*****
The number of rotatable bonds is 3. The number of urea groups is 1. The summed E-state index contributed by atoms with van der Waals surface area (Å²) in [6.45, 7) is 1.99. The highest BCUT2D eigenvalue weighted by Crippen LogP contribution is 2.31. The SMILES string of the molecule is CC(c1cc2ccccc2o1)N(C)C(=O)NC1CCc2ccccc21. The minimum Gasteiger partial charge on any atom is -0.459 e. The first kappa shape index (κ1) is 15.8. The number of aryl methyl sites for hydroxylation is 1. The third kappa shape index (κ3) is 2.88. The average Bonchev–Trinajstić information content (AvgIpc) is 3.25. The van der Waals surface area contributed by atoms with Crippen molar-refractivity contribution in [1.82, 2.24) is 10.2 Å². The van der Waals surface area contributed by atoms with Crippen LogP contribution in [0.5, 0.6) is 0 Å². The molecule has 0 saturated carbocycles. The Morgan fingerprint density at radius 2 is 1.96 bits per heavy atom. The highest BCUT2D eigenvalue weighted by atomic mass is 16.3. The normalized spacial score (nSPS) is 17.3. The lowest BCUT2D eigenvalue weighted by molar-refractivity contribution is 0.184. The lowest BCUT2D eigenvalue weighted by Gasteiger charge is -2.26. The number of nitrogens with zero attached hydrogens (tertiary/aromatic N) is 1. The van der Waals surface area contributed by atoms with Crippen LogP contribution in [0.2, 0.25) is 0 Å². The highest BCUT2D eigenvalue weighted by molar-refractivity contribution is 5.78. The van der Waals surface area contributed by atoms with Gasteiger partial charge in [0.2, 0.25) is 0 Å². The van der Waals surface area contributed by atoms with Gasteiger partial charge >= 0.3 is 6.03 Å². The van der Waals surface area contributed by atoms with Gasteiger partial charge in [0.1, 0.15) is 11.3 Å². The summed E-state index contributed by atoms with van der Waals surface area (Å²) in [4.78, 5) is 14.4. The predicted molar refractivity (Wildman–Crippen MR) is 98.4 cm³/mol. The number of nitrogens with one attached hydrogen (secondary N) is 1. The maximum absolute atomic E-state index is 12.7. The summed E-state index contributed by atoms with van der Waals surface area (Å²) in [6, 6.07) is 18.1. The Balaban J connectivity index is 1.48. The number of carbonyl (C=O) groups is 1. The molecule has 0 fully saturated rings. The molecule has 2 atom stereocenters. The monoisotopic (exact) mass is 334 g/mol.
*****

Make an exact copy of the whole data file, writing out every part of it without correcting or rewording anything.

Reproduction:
The number of rotatable bonds is 3. The number of urea groups is 1. The summed E-state index contributed by atoms with van der Waals surface area (Å²) in [6.45, 7) is 1.99. The highest BCUT2D eigenvalue weighted by Crippen LogP contribution is 2.31. The SMILES string of the molecule is CC(c1cc2ccccc2o1)N(C)C(=O)NC1CCc2ccccc21. The minimum Gasteiger partial charge on any atom is -0.459 e. The first kappa shape index (κ1) is 15.8. The number of aryl methyl sites for hydroxylation is 1. The third kappa shape index (κ3) is 2.88. The average Bonchev–Trinajstić information content (AvgIpc) is 3.25. The van der Waals surface area contributed by atoms with Crippen molar-refractivity contribution in [1.82, 2.24) is 10.2 Å². The van der Waals surface area contributed by atoms with Crippen LogP contribution in [0.5, 0.6) is 0 Å². The molecule has 0 saturated carbocycles. The Morgan fingerprint density at radius 2 is 1.96 bits per heavy atom. The highest BCUT2D eigenvalue weighted by atomic mass is 16.3. The normalized spacial score (nSPS) is 17.3. The lowest BCUT2D eigenvalue weighted by molar-refractivity contribution is 0.184. The lowest BCUT2D eigenvalue weighted by Gasteiger charge is -2.26. The number of nitrogens with zero attached hydrogens (tertiary/aromatic N) is 1. The van der Waals surface area contributed by atoms with Crippen LogP contribution in [0.2, 0.25) is 0 Å². The highest BCUT2D eigenvalue weighted by molar-refractivity contribution is 5.78. The van der Waals surface area contributed by atoms with Gasteiger partial charge in [0.2, 0.25) is 0 Å². The van der Waals surface area contributed by atoms with Gasteiger partial charge >= 0.3 is 6.03 Å². The van der Waals surface area contributed by atoms with Gasteiger partial charge in [0.1, 0.15) is 11.3 Å². The summed E-state index contributed by atoms with van der Waals surface area (Å²) in [4.78, 5) is 14.4. The predicted molar refractivity (Wildman–Crippen MR) is 98.4 cm³/mol. The number of nitrogens with one attached hydrogen (secondary N) is 1. The maximum absolute atomic E-state index is 12.7. The summed E-state index contributed by atoms with van der Waals surface area (Å²) in [6, 6.07) is 18.1. The Balaban J connectivity index is 1.48. The number of carbonyl (C=O) groups is 1. The molecule has 0 fully saturated rings. The molecule has 2 atom stereocenters. The monoisotopic (exact) mass is 334 g/mol.